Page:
Tax Tips for Small Business owners

by | Jul 15, 2022

Small business owners often interact with the ATO and their tax agent throughout the year. Tax time provides an added opportunity to ensure your tax affairs are in order, obtain essential tax advice and see if you can improve your tax position. You should speak to you specialist business tax accountant especially in areas where more complex tax issues arise. This includes refinanced debt, losses, restructures, capital gains tax, personal services income, trust declarations and distributions, and private company loans.

The last 12-18 months has been a difficult time for small business owners and there has been a range of government grants that may impact your clients. This article will cover:

  • Getting Started
  • Income
  • Deductions
  • Tax payable
  • Private use of company assets
  • Trusts
  • Additional tips

Getting Started

Getting the basics right has never been more important – good record keeping, correct account codes, properly accounting for private use, keeping lodgments and payments up to date and declaring all cash transactions are essential to assure yourself, your tax agent and the ATO that your tax affairs are in order.

When keeping your records, make sure to:

  • record cash income and expenses
  • account for personal drawings and use of company money or assets
  • record goods for your own use
  • separate private expenses from business expenses
  • keep valid tax invoices for creditable acquisitions when registered for GST
  • keep adequate stock records
  • keep adequate records to substantiate motor vehicle claims.

Contact the ATO to rectify any errors or mistakes. If you make a voluntary disclosure, you can generally expect a reduction in the administrative penalties and interest charges that would normally apply. Your tax agent is required to take reasonable care when preparing your return, which means they may ask you detailed questions about your cashflow, business performance, personal use of assets and records.


Covid-19 and disaster payments

Many businesses received COVID-19 or other disaster-related support from government during the year. The ATO has published information on the tax treatment of a range of federal, state, territory and local government assistance packages. You should also check the tax treatment of disaster assistance payments.

Personal services income rules

Personal services income (PSI) is income produced mainly from your personal skills or efforts as an individual. It commonly includes medical practitioners, construction workers, financial professionals, and IT consultants. You need to check whether the PSI rules apply or whether you’re running a personal services business (PSB). Once you determine the PSI rules apply, you’ll need to attribute PSI to each individual who produced the income and ensure that you are withholding correctly.

The ATO is also looking at the allocation of profits within professional firms.

We recommend seeking professional advice on issues related to personal services income, personal services business and profit allocation.


Optimise depreciation deductions

There are several ways you can depreciate your assets and many businesses use the simplified depreciation rules.

  • Temporary full expensing allows eligible businesses to immediately deduct the full cost of eligible assets. The assets must be first held, and first used or installed ready for use for a taxable purpose by 30 June.
  • If you are a small business that chooses to use the simplified depreciation rules, you apply the temporary full expensing rules with some modifications. This includes deducting the balance of your small business pooll at the end of the income years ending between 6 October 2020 and 30 June 2023.
  • If an asset isn’t eligible for temporary full expensing, the asset will be allocated to the general small business pool and depreciated at the appropriate rate, depending on if it is eligible for accelerated depreciation.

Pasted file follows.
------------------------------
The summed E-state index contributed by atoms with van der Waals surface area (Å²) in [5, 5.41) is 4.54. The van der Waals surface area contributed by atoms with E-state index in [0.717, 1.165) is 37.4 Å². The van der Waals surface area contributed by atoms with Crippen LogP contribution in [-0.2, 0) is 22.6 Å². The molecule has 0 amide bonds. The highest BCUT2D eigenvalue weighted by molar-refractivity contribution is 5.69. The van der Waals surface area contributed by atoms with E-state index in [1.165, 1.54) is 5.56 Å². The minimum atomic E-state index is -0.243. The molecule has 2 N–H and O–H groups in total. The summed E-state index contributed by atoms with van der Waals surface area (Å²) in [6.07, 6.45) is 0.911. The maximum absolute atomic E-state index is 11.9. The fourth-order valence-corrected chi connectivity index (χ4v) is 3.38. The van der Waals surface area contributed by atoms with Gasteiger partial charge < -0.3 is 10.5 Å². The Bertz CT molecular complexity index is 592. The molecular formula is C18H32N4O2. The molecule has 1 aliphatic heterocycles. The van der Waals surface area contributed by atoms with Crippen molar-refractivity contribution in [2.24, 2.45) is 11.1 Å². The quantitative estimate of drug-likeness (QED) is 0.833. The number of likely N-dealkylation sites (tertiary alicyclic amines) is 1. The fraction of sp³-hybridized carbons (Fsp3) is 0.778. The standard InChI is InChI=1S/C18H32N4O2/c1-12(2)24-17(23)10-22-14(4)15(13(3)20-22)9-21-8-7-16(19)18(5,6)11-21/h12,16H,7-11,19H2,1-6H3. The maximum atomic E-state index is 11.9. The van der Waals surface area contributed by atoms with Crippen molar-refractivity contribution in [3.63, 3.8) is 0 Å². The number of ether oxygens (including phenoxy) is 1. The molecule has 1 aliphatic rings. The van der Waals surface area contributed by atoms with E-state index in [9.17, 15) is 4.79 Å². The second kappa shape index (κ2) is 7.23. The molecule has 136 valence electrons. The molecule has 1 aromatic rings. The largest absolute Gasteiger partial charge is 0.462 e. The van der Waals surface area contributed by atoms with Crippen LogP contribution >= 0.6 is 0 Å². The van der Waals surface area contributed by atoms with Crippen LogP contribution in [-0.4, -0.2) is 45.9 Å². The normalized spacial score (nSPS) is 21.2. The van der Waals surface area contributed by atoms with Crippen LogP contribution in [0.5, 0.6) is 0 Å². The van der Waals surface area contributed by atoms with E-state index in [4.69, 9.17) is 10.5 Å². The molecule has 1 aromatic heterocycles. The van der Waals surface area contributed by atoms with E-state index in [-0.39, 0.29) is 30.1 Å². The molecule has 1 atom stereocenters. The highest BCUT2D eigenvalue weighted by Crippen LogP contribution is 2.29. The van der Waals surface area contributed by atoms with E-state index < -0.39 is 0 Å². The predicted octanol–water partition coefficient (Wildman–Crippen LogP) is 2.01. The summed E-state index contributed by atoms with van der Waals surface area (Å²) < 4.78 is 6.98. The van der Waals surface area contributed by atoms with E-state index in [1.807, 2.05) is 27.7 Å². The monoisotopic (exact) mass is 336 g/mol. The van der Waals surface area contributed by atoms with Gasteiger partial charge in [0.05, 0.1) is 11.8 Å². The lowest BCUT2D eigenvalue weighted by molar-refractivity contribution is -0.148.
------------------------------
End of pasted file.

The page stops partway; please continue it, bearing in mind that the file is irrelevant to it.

• If you purchase a car for your business, the car limit is $60,733 for the 2021–22 income tax year. You cannot claim the excess cost of the car under any other depreciation rules.

Trading stock

Many small businesses use the simpler trading stock rules. However, supply chain disruptions mean that many inventories have varied by more than $5000, requiring a stocktake using the general trading stock rules. Consider which of the three valuation methods is most suitable for your business.

Write off bad debts

Businesses can claim a deduction for bad debts when various conditions are met. Examples include where the debtor cannot be traced, the debtor is in liquidation or receivership, there are insufficient funds or assets to satisfy the debt or there is little or no likelihood of the debt being recovered.

Certain additional requirements must be met where the creditor is either a company or trust. Special rules apply for private companies with debts related to shareholders or an associate of a shareholder.

Small Business Technology Investment and Skills & Training boosts

Two new deduction measures were announced in the 2022-23 Budget:

Small Business Technology Investment Boost: an additional 20 per cent deduction available for the cost of business expenses and depreciating assets up to $10,000 that support digital adoption, such as portable payment devices, cyber security systems or subscriptions to cloud based services

Small Business Skills & Training Boost: an additional 20 per cent deduction available for expenditure incurred on eligible training courses provided to employees. However, these measures are not yet law and if the incoming government does not proceed with these measures, then you will not be able to claim the additional 20 per cent deduction.

To claim for eligible expenditure incurred between 7:30 pm AEDT 29 March 2022 until 30 June 2022:

  • claim the expenses as usual in your 2021–22 tax return, and
  • claim the additional 20% bonus deduction for this period in your 2022–23 tax return.

Tax Payable

Company tax rate

Most companies with an aggregated annual turnover of less than $50 million will pay tax at 25 per cent in 2021–22. However, companies with more than 80 per cent of income from passive investments will continue to pay tax at 30 per cent. In line with the changes to company tax rates, there have also been changes to the franking rules, which affects the allocation of franking credits.